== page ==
ORLANDO, Fla. — HVACR refrigerants, regulations, and a look to the future were the topics of discussion at Emerson’s E360 Breakfast on Tuesday, February 4, the second morning of the AHR Expo at the Orange County Convention Center in Orlando, Florida.

Jennifer Butsch, regulatory affairs manager, a/c at Emerson, began the discussion with an overview of recent policy shifts and efforts by organizations including CARB (California Air Resources Board) and the U.S. Climate Alliance, the latter of which 24 states plus Puerto Rico are members. One update of note is a proposed CARB rulemaking on a/c and chillers, released in a stakeholder meeting last Thursday. Among other things, it would change definitions of HVAC equipment, which could end up impacting the way HVAC contractors do business.

“When you read it, focus on definitions, because those definitions actually mean an awful lot now,” urged Dr. Rajan Rajendran, vice president, system innovation center and sustainability, Emerson. “They have defined what a chiller is, and what a chiller is not. What's commercial refrigeration equipment? What does ‘new’ mean; what does ‘remodel’ mean?”

“How they define new air conditioning equipment may not be consistent with how you would define new air conditioning equipment,” continued Butsch. “For example, in this draft that they just put out last Thursday, they suggest that if you replace an outdoor condensing unit, that would then make the system new,” which would necessitate a stricter set of requirements to comply with in what was formerly a remodel. “I'm sure the industry will provide comment back to them to say why that may not be acceptable to the industry. But right now, that's their starting point, so we need to provide input.”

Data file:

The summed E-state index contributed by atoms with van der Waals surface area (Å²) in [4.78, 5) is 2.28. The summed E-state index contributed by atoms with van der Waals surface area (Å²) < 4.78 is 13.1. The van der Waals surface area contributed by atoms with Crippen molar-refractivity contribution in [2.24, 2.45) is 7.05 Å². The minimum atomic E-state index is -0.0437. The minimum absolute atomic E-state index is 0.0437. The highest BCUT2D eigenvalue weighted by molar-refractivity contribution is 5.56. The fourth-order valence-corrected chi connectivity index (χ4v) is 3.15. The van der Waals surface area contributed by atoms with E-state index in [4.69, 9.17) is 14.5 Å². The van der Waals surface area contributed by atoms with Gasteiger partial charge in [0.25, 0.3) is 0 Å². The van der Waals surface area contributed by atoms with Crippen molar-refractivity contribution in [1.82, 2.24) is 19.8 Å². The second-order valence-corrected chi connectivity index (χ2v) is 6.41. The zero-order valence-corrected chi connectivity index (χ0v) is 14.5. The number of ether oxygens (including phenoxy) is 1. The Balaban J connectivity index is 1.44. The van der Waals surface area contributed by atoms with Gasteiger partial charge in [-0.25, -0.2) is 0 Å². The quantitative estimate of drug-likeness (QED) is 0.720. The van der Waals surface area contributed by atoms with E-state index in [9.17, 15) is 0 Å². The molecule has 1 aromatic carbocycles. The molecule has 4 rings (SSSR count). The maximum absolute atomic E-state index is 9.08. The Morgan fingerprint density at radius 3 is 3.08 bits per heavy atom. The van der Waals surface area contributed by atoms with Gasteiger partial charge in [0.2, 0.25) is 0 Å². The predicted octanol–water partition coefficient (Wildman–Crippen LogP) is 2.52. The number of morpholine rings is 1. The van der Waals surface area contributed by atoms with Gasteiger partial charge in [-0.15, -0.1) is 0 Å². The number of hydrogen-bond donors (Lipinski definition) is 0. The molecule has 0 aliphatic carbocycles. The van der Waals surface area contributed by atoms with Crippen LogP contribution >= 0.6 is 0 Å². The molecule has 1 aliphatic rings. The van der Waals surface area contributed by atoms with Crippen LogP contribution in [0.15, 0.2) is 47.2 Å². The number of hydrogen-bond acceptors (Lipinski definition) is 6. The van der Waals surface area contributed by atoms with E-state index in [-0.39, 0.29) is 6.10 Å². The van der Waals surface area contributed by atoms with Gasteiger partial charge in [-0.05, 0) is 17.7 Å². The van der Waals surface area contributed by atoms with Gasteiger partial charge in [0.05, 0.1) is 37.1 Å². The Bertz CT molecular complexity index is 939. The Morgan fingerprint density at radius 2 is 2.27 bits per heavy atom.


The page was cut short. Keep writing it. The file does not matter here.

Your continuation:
Public review and comment will likely take place in June.

Ken Monnier, chief technology officer at Emerson, discussed several “megatrends” to keep an eye on over the next few years.

“There are really three things that I think are going to implode…and shape the way we do business, the way we live our lives, the way we play, and how we communicate with others and other things around us,” he said. For him, those three factors were decarbonization, connectivity and cognition, and health and wellness.

“We talked a lot this morning about the efficiency of systems over their life cycle, a very important element of that,” he said. In the future, he predicts the conversation to broaden to “talk about the efficiency of where those systems go, how they interact, how they work with one another, in terms of the opportunities to enhance.” Future hot topics, he predicted, include dynamic energy production, healthy buildings, mass customization, and connectivity and computation — the ability for humans and machines to work closely together.

“Think about how we can influence that,” he concluded. “For the HVAC industry, I think it's pretty significant.”

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